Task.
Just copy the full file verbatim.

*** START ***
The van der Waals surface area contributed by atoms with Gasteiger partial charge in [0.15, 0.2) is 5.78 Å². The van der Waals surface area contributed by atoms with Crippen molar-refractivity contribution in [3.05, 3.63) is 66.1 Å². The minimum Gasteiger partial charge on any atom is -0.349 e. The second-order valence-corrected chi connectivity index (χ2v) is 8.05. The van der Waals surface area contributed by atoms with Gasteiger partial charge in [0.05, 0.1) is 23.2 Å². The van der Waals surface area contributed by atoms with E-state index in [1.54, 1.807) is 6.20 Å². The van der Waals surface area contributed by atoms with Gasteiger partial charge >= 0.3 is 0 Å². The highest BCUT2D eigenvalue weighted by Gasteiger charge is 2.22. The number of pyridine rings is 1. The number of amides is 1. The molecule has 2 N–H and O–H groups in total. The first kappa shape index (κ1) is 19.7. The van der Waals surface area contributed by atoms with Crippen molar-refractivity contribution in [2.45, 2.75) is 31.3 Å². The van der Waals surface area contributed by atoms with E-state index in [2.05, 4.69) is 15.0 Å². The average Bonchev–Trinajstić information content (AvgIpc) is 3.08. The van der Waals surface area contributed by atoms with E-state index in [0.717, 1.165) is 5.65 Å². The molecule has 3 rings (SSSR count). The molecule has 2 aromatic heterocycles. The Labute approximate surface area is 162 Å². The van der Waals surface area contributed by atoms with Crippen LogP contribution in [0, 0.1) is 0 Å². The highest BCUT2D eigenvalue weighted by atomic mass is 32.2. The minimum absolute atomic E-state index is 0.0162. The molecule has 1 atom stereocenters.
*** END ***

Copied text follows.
The van der Waals surface area contributed by atoms with Gasteiger partial charge in [0.15, 0.2) is 5.78 Å². The van der Waals surface area contributed by atoms with Crippen molar-refractivity contribution in [3.05, 3.63) is 66.1 Å². The minimum Gasteiger partial charge on any atom is -0.349 e. The second-order valence-corrected chi connectivity index (χ2v) is 8.05. The van der Waals surface area contributed by atoms with Gasteiger partial charge in [0.05, 0.1) is 23.2 Å². The van der Waals surface area contributed by atoms with E-state index in [1.54, 1.807) is 6.20 Å². The van der Waals surface area contributed by atoms with Gasteiger partial charge >= 0.3 is 0 Å². The highest BCUT2D eigenvalue weighted by Gasteiger charge is 2.22. The number of pyridine rings is 1. The number of amides is 1. The molecule has 2 N–H and O–H groups in total. The first kappa shape index (κ1) is 19.7. The van der Waals surface area contributed by atoms with Crippen molar-refractivity contribution in [2.45, 2.75) is 31.3 Å². The van der Waals surface area contributed by atoms with E-state index in [2.05, 4.69) is 15.0 Å². The average Bonchev–Trinajstić information content (AvgIpc) is 3.08. The van der Waals surface area contributed by atoms with E-state index in [0.717, 1.165) is 5.65 Å². The molecule has 3 rings (SSSR count). The molecule has 2 aromatic heterocycles. The Labute approximate surface area is 162 Å². The van der Waals surface area contributed by atoms with Crippen LogP contribution in [0, 0.1) is 0 Å². The highest BCUT2D eigenvalue weighted by atomic mass is 32.2. The minimum absolute atomic E-state index is 0.0162. The molecule has 1 atom stereocenters.